Nitrogen and phosphorous removal from groundwater using waste materials

  • Stylianos Gkiouzepas

Student thesis: Doctoral Thesis


The occurrence of high nitrate and phosphate levels in groundwater is a worldwide problem.The study of suitable methods to remove these compounds is crucial for the long-term environmental health of ecosystems. Nitrification and eutrophication occur in areas where there is extensive human activity for agricultural cultivations and industries. The study area for this project, Greece, is affected by nitrate and phosphate in groundwater. The extensive use offertilizers and pesticides and the drilling of groundwater wells have reduced the quality of water on many Greek islands. A case study of Samos Island next to the borders between Greece and Turkey, support the problem in high nitrogen levels. The aim of this study was to determine if passive engineering solutions could be designed using cheap and easily available local materials that can remove nitrogen and phosphorous compounds from groundwater.This study focus on laboratory based experiments with columns. The substrate materials were selected with specific criteria. In the first experiments materials that have already investigated and groundwater from the area that Nitrabar project took place in Northern Ireland was used,where known denitrifier bacteria already exist. The next experimental section used new materials for nitrate and phosphate reduction including perlite, tea waste materials and hazelnut husk wastes. In the this experiment these substrate materials were investigated in batch and column experiments, in short and long term time periods, and with two water sources, tap water and groundwater (Scotland, UK).The investigation of denitrification process in all experiments proved successful. In all experiments removal of nitrate and phosphate compounds was observed. The best reduction was found in the last experiment with the new substrate materials showing a reduction between 90-99% for all nitrogen compounds and the reduction of phosphate levels was more than 80% at all cases. The degradation rates calculated were similar to the previous experiments showed efficiency with the new waste materials. It was interesting to note that each experiment showed an initial growth phase / adaptation lag phase followed by a stable biodegradation phase.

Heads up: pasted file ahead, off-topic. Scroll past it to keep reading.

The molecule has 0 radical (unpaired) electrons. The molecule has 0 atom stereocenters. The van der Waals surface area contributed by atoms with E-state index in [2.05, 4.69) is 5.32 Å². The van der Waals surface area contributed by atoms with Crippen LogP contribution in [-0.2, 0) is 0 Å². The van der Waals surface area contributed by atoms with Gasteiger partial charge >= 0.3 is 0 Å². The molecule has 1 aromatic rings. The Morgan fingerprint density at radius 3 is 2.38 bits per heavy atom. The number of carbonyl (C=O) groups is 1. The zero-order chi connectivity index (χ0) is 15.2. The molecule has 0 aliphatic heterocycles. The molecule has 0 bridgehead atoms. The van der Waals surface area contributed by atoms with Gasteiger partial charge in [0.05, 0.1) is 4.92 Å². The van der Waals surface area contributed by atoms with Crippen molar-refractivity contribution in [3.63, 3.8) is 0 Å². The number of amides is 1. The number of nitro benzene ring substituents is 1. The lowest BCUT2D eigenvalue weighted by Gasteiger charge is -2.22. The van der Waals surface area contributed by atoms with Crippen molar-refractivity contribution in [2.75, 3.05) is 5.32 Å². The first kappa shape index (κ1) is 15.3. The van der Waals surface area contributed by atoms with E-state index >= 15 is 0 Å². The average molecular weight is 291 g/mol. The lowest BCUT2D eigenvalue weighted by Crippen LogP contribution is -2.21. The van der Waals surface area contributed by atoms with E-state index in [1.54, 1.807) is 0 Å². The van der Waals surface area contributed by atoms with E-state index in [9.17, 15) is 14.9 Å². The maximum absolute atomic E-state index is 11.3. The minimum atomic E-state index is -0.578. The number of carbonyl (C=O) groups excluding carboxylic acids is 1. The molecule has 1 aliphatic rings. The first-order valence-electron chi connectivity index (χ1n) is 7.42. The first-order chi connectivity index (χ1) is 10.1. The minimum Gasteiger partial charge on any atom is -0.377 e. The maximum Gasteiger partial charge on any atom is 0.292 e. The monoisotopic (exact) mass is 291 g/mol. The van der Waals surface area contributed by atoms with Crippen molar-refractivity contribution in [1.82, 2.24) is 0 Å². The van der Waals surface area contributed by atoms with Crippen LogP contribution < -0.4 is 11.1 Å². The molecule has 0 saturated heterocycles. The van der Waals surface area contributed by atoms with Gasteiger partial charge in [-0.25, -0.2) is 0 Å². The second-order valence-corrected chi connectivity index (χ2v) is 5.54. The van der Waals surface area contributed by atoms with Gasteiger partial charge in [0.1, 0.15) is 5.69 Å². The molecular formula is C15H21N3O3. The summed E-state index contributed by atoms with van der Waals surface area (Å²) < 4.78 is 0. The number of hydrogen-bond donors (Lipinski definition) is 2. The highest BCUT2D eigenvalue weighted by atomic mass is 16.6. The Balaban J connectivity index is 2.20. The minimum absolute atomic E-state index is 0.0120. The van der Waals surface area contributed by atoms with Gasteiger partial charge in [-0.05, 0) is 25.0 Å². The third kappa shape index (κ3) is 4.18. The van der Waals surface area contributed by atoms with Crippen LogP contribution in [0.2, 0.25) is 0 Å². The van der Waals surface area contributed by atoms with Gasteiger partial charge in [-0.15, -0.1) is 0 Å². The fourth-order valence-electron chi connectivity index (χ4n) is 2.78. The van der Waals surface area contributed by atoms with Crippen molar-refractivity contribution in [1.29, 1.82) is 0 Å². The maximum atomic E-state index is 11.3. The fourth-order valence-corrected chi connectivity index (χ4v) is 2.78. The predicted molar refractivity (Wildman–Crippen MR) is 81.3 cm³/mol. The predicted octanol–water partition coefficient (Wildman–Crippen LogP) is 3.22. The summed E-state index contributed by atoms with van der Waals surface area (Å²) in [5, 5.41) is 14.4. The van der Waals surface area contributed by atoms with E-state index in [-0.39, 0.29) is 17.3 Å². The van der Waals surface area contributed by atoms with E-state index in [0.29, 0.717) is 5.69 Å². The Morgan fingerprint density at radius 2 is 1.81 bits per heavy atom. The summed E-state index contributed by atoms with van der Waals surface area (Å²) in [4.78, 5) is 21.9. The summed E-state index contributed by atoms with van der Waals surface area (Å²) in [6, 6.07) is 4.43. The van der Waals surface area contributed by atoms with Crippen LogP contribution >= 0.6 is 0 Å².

Date of Award25 Aug 2016
Original languageEnglish
Awarding Institution
  • University Of Strathclyde
SupervisorRobert Kalin (Supervisor) & Charles Knapp (Supervisor)

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